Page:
Sunday, May 12, 2013

The Fairy Tale of Hans Christian Anderson

Time Line for Hans Christian Anderson
Frances DeRosa

Beloved author of fairytales also wrote poems, travel essays/ books, plays, stories all of which were published but he also wrote 3 autobiographies only one of which were published, one that provides us with a great deal of information today is the true story of my life gives us a window into his poor childhood and issues with social standing that plagued him even into his successes. It was the tragedies more than the pleasantries of his life from which he drew most of his stories, creating a fairytale version of his own life.

1805 Born in Odense Denmark to Hans Anderson a poor cobbler with a very basic education, and Anne Marie Andersdatter and uneducated washerwoman. His father used to read him from The Arabian tales of the thousand and one nights, one of the few books they possessed, which kick started his vivid imagination. He also learned Danish Folk tales in his youth from old women in the spinning room of the insane asylum where his grandmother worked.  Anderson only received a poor education. He was an awkward child tall and lanky that loved writing, singing and dancing and wanted to be an actor.

1816 At age 11 Andersen’s father passes away leaving his family more destitute than before and the boy was sent off to work in the factories where he only lasted a few days

1819 Determined to join the Royal theatre in Copenhagen at the age of 14, he leaves Odense and travels to Copenhagen, there he presents himself to the director, a famous critic, and a prima ballerina and in turn is rejected and told to “go home’. Getting desperate he finds himself on the doorstep of Giuseppe, the director of the Royal Choir School. A friend of the director, C.E.F Weyse a composer happened to be dining with him that day and it was Weyse who took pity on young Andersen who promptly raised enough funds to put him up in a cheap room and to study with the choir director and others connected to the royal theatre.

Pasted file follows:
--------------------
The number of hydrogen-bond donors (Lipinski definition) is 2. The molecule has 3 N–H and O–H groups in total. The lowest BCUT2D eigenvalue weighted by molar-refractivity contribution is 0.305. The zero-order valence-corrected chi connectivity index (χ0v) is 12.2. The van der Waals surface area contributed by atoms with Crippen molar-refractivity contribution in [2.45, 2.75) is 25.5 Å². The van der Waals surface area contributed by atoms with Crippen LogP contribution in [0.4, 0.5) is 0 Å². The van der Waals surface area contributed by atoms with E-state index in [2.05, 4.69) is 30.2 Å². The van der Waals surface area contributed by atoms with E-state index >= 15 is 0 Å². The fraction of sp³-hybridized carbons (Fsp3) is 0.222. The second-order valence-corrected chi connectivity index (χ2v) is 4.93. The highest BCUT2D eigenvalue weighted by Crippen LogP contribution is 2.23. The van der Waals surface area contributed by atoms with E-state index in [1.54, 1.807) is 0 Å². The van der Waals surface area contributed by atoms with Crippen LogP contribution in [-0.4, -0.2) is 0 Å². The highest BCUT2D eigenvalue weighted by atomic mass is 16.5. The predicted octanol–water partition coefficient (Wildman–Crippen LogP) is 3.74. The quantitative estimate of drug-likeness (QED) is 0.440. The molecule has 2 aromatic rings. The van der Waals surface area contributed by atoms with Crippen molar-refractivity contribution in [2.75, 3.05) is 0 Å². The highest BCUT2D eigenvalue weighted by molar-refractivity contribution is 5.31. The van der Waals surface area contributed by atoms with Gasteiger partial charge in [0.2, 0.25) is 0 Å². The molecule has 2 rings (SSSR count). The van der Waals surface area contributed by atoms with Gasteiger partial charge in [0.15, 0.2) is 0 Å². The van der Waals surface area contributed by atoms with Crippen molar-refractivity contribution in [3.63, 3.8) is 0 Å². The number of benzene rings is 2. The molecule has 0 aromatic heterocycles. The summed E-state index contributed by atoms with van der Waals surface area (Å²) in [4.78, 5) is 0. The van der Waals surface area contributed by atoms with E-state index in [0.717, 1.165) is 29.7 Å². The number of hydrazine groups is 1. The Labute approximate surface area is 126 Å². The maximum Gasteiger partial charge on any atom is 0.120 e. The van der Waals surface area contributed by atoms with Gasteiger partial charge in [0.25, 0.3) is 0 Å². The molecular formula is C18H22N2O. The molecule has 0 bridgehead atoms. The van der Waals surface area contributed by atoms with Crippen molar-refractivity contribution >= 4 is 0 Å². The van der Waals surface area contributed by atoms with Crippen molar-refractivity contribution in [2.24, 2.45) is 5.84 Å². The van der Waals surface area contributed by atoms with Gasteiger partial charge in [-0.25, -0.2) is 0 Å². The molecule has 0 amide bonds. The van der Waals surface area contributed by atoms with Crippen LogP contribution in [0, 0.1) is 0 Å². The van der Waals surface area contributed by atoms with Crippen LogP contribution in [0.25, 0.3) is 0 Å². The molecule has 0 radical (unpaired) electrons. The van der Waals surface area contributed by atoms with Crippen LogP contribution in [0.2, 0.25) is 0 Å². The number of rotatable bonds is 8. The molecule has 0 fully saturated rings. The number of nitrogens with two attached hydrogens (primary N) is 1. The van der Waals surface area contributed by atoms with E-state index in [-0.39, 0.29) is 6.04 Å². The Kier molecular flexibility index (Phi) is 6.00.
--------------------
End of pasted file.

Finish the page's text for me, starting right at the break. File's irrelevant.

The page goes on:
He was happy to be able to study but his living conditions were rotten, it was one of the city’s most squalid neighborhoods and he often went without meals spending his money on books. As a child in Odense he used to go to the homes of the wealthy and sing to entertain which he did but also at the expense of his awkward appearance, he started this up again in Copenhagen, which paid a little yet, he still often went hungry. The mixture of generosity of and condescension he received would help him later to rewrite the little mermaid. Regardless of his efforts at the age of 17 his voice changed and his gawky psyche proved unsuited to ballet and he was informed that he would have no future on the stage.

 So he focused on his writing but was once again rejected by the Royal theatre but Jonas Collin a court official realized what the others around him did, Andersen was hindered by his lack of education, and Collin decided to solve this problem arranging an educational fund paid by the King of Denmark

1822 Andersen is sent away to Grammar school in Slagelse, where he was six years older that his classmates and the headmaster taught by humiliation and bullying, he could have been straight out of a Dickens novel. He forebode him from creative writing. He endured this for four years and wrote letters to Collins whom had dismissed it as adolescent exaggeration,